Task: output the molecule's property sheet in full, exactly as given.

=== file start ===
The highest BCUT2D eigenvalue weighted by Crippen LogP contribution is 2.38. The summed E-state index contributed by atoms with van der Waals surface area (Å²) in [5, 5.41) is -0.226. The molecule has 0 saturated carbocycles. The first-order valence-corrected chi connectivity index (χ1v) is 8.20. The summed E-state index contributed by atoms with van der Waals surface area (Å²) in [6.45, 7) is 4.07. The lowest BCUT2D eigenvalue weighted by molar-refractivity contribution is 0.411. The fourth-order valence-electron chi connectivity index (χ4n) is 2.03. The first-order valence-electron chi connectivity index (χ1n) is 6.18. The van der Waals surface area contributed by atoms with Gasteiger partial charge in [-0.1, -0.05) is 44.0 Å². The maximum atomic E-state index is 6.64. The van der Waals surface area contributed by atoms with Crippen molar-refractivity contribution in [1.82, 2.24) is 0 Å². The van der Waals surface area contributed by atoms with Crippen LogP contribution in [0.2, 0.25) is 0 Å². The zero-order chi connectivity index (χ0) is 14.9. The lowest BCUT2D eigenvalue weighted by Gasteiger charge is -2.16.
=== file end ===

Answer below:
The highest BCUT2D eigenvalue weighted by Crippen LogP contribution is 2.38. The summed E-state index contributed by atoms with van der Waals surface area (Å²) in [5, 5.41) is -0.226. The molecule has 0 saturated carbocycles. The first-order valence-corrected chi connectivity index (χ1v) is 8.20. The summed E-state index contributed by atoms with van der Waals surface area (Å²) in [6.45, 7) is 4.07. The lowest BCUT2D eigenvalue weighted by molar-refractivity contribution is 0.411. The fourth-order valence-electron chi connectivity index (χ4n) is 2.03. The first-order valence-electron chi connectivity index (χ1n) is 6.18. The van der Waals surface area contributed by atoms with Gasteiger partial charge in [-0.1, -0.05) is 44.0 Å². The maximum atomic E-state index is 6.64. The van der Waals surface area contributed by atoms with Crippen molar-refractivity contribution in [1.82, 2.24) is 0 Å². The van der Waals surface area contributed by atoms with Crippen LogP contribution in [0.2, 0.25) is 0 Å². The zero-order chi connectivity index (χ0) is 14.9. The lowest BCUT2D eigenvalue weighted by Gasteiger charge is -2.16.